Harry Hamilton's 2013 Manitou's Revenge 54 Mile Ultra Race Report "Look Ma no Headlamp!"
Manitou’s Revenge is a 56 mile gnarly, grueling, nasty, sick mountain climbing ultra-beast in the Catskills of New York. If it was a dog it would be an abused, starving, ill-tempered pit-bull. There are roots and rocks everywhere on the course and it seems like they reach out of the ground and bite your ankles at every opportunity. This course has more roots than the Rocky Raccoon 100 and that says a lot.
The field for this race was incredible. Some of the toughest athletes were lining up at the start to test their endurance, technical running skill and will.
The MPF team had just done a 43 mile training run on the course two weeks prior to race day (see video below) and I was fairly confident that I would not have any navigation issues for most of the race.
I wasn’t really sure if I should go all out at this race, race conservatively, or use it as a training run. By the time that I got to the start and contemplated my final decision I decided that I would go out hard for the first 40 miles and use my power hiking and climbing skills to get to the finish.
I started Manitou’s Revenge carrying a 60 ounce Camelback Ultravest and wearing a pair of Inov8 318 trail running shoes. I started off just behind the leaders. We were running at a 7:30 pace on the road during the first 3 miles of the race before it turned on to the trails. I was not concerned about the pace and I felt good, so I went with it.
I had blown through the first aid station at Dutcher’s Notch at 10.3 miles. I had packed enough fluids and nutrition to take me to the MPfit sponsored aid station at North Lake, which was at mile 17.5.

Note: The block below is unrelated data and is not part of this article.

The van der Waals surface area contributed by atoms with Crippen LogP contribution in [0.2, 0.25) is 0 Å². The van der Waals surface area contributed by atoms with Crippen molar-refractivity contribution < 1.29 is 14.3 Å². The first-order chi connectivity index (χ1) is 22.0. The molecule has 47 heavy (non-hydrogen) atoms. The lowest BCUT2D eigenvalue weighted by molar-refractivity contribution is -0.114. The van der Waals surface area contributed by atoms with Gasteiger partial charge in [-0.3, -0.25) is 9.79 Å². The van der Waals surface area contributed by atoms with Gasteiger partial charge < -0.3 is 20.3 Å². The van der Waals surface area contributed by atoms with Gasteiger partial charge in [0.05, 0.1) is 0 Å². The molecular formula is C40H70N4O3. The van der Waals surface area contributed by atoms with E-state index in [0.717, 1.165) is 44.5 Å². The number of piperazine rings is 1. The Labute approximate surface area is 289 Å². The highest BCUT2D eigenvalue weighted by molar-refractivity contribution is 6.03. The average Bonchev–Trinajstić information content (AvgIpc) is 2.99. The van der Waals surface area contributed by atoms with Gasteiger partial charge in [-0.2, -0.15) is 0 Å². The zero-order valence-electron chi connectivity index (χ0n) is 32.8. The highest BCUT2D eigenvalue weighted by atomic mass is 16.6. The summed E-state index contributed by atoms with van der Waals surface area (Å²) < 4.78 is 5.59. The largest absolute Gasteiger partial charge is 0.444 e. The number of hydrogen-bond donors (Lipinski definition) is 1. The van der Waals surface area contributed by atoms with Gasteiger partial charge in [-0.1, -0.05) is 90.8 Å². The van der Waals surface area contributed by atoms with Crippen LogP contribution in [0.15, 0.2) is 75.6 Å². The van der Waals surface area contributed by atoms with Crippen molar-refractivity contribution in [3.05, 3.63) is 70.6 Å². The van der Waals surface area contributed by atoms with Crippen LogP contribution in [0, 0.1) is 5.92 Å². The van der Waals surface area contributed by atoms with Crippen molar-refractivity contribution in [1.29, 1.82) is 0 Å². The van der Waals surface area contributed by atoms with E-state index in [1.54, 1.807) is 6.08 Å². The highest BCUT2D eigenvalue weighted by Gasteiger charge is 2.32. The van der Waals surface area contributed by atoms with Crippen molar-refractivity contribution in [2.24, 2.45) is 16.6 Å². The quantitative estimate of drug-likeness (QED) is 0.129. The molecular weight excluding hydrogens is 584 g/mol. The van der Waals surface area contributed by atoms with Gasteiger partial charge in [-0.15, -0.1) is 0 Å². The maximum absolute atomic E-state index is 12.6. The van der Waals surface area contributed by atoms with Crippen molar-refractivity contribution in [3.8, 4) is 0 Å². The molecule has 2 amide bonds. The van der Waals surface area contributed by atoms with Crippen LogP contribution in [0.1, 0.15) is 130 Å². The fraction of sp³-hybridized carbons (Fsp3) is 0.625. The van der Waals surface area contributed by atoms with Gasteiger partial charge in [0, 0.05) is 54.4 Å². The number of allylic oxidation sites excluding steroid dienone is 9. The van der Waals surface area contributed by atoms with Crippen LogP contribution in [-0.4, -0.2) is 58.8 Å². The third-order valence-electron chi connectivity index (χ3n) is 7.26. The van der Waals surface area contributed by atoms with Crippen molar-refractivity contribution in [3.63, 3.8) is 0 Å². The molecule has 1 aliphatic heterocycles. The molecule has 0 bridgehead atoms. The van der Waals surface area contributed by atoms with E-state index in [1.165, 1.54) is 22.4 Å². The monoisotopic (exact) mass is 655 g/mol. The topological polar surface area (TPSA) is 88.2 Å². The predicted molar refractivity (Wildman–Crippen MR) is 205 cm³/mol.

I was cruising along nicely. I was running the flats and whatever I could of the descents, but mostly power hiking the climbs. As far as time the race was passing swiftly. I had to stop and check my bearings at a couple of turns, but never lost any time or made any wrong turns. The team training run was so valuable for this on this race day. The terrain was so technical that you really had to keep your concentration at all times. I was so focused that I do not remember a lot of this race. I just kept my eyes on the trail and the trail markers, and kept moving forward as fast as I could for as long as I could.
I arrived at the North Lake aid station in under three and a half hours. Iliana, Kate and Lenny from the team were volunteering at that aid station and helped me get out of there quickly. It was a fast well planned stop.
Prior to arriving at the Platte Cove aid station my feet began to blister. I had a bag dropped here at mile 31.5 which contained all night gear and provisions. To save time getting in and out of the aid station I had pre packed enough nutrition to get me to the Mink Hollow aid station at mile 40.5. Before continuing on I tended to my blisters by globbing on some more Hydropel. Thanks to volunteer Liz who was very helpful!
Thankfully I did not see any bears during the race. I did manage to cross the path of a couple of snakes without incident. Man did my heart rate jump! I don’t like being hissed at... Speaking of heart rate, my readings were elevated all day long. They were consistently more than 10 beats per minute of my usual range. Can someone say climbs?
On the trail towards Mink Hollow I was really slowing down on my climbs, but there was no way I was giving in to the temptation to take a pause or standing beak during these climbs. My Garmin was not registering any mph on my watch face even though I was moving forward.
Once I got to the aid station at Mink Hollow I couldn’t remember how many miles that it was to the next aid station so I asked a volunteer. He said it was 5 miles. Instead of filling my Camelbak Ultravest completely, which I had planned and done all day, I asked for a half gallon of Gatorade. This should have been enough to get me down the trail 5 miles.